“The tower itself is not the driver of site selection…Sometimes it’s in a good location, and sometimes it’s not.”
Now back to CoreSite and AMT. In another part of the interview the AMT CFO stated:
“So, we bought CoreSite, it’s a combination of about 24 buildings that spread across eight different markets. So, the geographic location of these assets is important to us. They’re in the Silicon Valley, down in LA, in Chicago, down in Denver, they’re in Boston, New York, Northern Virginia, and down into Miami. So, they’re well distributed throughout the U.S.” –AMT
We completely agree that “the geographic location of these assets is important.” In fact, we believe the Edge is all about geography. The Edge is fundamentally the decentralization of internet infrastructure and the compute, storage, and delivery of applications and data. As customers evolve their infrastructure stack to be more decentralized, they will naturally seek out a wider range of geographic locations in which to place their workloads. That is exactly what DataBank customers have told us and why we have built — through our acquisitions and organic builds — the largest geographic footprint of any data center operator in the US, public or private: over 65 data centers in 27+ metro markets. In fact, DataBank’s geographic footprint puts critical infrastructure within 50 miles of half the U.S. population.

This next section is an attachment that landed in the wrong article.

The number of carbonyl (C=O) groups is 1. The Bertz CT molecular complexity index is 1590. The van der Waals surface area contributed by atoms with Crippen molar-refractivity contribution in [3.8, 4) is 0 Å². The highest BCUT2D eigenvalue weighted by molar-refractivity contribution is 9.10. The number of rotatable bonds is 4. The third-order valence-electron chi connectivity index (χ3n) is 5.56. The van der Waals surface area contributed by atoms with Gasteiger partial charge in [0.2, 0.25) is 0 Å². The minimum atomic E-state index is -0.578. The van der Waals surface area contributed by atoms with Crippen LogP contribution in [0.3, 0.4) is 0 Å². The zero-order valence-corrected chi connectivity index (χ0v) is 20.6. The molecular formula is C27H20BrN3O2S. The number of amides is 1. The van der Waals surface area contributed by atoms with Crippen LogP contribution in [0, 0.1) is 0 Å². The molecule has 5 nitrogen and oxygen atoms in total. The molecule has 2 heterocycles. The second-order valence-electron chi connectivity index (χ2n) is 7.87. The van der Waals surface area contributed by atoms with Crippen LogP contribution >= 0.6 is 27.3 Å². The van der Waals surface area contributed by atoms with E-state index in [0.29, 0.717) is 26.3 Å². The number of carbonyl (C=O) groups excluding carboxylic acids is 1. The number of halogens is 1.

Yes, the Edge is geography. We call that the “Metro Edge”, and it is where today the largest technology companies and hyperscalers are deploying infrastructure. Those deployments are occurring in traditional brick and mortar data centers because of the scale of the workloads these customers require, and that scale is not available with a modular data center solution. I don’t think you can be an Edge data center provider and be in only the top 8-10 metros; it’s an oxymoron. Yes, there will be so called “Edge” workloads in markets like Chicago, New York and Los Angeles, but those markets alone are insufficient for customers’ true edge deployment needs. Rather, having the widest geographic reach will enable an infrastructure provider to deliver the most comprehensive solution to your customers.
“We see both the Metro Edge and Mobile Edge as a combination of modular and traditional data centers depending on the workload requirements and geographic specificity of the application.”
We think the “Mobile Edge” will evolve in a similar way for similar reasons and that aggregation will occur at the metro level as 5G networks are built and evolve to Standalone core and vRAN standards. We see both the Metro Edge and Mobile Edge as a combination of modular and traditional data centers depending on the workload requirements and geographic specificity of the application. We intend to continue to expand our geography, as we did recently with the acquisition of CyrusOne’s data center assets in Houston, bringing us to the 5th largest metro market in the country, and through organic development like our recent acquisitions of land in the New York, Denver, and Atlanta markets.
We also intend to collaborate with Vertical Bridge to identify those specific workloads where a modular data center solution is a better answer than a traditional brick and mortar data center. That can be anywhere in a metro market, not just where the VB tower sites are. That is precisely why Vertical Bridge coined the phrase, “Edge to Suit”, and we believe that is the right way to think about the interplay between towers and edge.